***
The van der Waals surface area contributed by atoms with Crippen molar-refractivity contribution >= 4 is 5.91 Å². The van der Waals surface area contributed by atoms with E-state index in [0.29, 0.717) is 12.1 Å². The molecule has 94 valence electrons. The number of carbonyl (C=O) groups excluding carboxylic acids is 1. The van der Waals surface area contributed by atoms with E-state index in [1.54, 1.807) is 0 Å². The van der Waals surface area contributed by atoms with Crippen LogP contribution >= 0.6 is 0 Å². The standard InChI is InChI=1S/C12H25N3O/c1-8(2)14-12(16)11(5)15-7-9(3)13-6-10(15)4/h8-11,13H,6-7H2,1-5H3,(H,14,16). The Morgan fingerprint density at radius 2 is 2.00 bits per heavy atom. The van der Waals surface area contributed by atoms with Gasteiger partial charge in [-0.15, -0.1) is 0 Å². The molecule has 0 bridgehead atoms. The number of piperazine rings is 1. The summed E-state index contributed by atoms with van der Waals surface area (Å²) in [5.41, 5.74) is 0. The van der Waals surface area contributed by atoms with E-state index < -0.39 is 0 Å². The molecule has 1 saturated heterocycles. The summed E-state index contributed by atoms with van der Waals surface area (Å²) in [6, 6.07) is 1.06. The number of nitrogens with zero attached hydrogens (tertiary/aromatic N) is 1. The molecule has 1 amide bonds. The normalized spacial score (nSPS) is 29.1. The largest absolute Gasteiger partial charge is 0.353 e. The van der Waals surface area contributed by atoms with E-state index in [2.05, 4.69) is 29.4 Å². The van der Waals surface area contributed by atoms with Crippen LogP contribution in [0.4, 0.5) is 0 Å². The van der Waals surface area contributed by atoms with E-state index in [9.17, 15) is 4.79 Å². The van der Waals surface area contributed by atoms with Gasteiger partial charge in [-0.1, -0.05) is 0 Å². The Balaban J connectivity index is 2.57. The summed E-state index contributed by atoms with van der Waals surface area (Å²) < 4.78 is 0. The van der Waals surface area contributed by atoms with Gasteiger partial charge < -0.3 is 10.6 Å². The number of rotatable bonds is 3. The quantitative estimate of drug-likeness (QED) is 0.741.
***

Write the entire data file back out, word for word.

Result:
The van der Waals surface area contributed by atoms with Crippen molar-refractivity contribution >= 4 is 5.91 Å². The van der Waals surface area contributed by atoms with E-state index in [0.29, 0.717) is 12.1 Å². The molecule has 94 valence electrons. The number of carbonyl (C=O) groups excluding carboxylic acids is 1. The van der Waals surface area contributed by atoms with E-state index in [1.54, 1.807) is 0 Å². The van der Waals surface area contributed by atoms with Crippen LogP contribution >= 0.6 is 0 Å². The standard InChI is InChI=1S/C12H25N3O/c1-8(2)14-12(16)11(5)15-7-9(3)13-6-10(15)4/h8-11,13H,6-7H2,1-5H3,(H,14,16). The Morgan fingerprint density at radius 2 is 2.00 bits per heavy atom. The van der Waals surface area contributed by atoms with Gasteiger partial charge in [-0.15, -0.1) is 0 Å². The molecule has 0 bridgehead atoms. The number of piperazine rings is 1. The summed E-state index contributed by atoms with van der Waals surface area (Å²) in [5.41, 5.74) is 0. The van der Waals surface area contributed by atoms with E-state index < -0.39 is 0 Å². The molecule has 1 saturated heterocycles. The summed E-state index contributed by atoms with van der Waals surface area (Å²) in [6, 6.07) is 1.06. The number of nitrogens with zero attached hydrogens (tertiary/aromatic N) is 1. The molecule has 1 amide bonds. The normalized spacial score (nSPS) is 29.1. The largest absolute Gasteiger partial charge is 0.353 e. The van der Waals surface area contributed by atoms with E-state index in [2.05, 4.69) is 29.4 Å². The van der Waals surface area contributed by atoms with Crippen LogP contribution in [0.4, 0.5) is 0 Å². The van der Waals surface area contributed by atoms with E-state index in [9.17, 15) is 4.79 Å². The van der Waals surface area contributed by atoms with Gasteiger partial charge in [-0.1, -0.05) is 0 Å². The Balaban J connectivity index is 2.57. The summed E-state index contributed by atoms with van der Waals surface area (Å²) < 4.78 is 0. The van der Waals surface area contributed by atoms with Gasteiger partial charge < -0.3 is 10.6 Å². The number of rotatable bonds is 3. The quantitative estimate of drug-likeness (QED) is 0.741.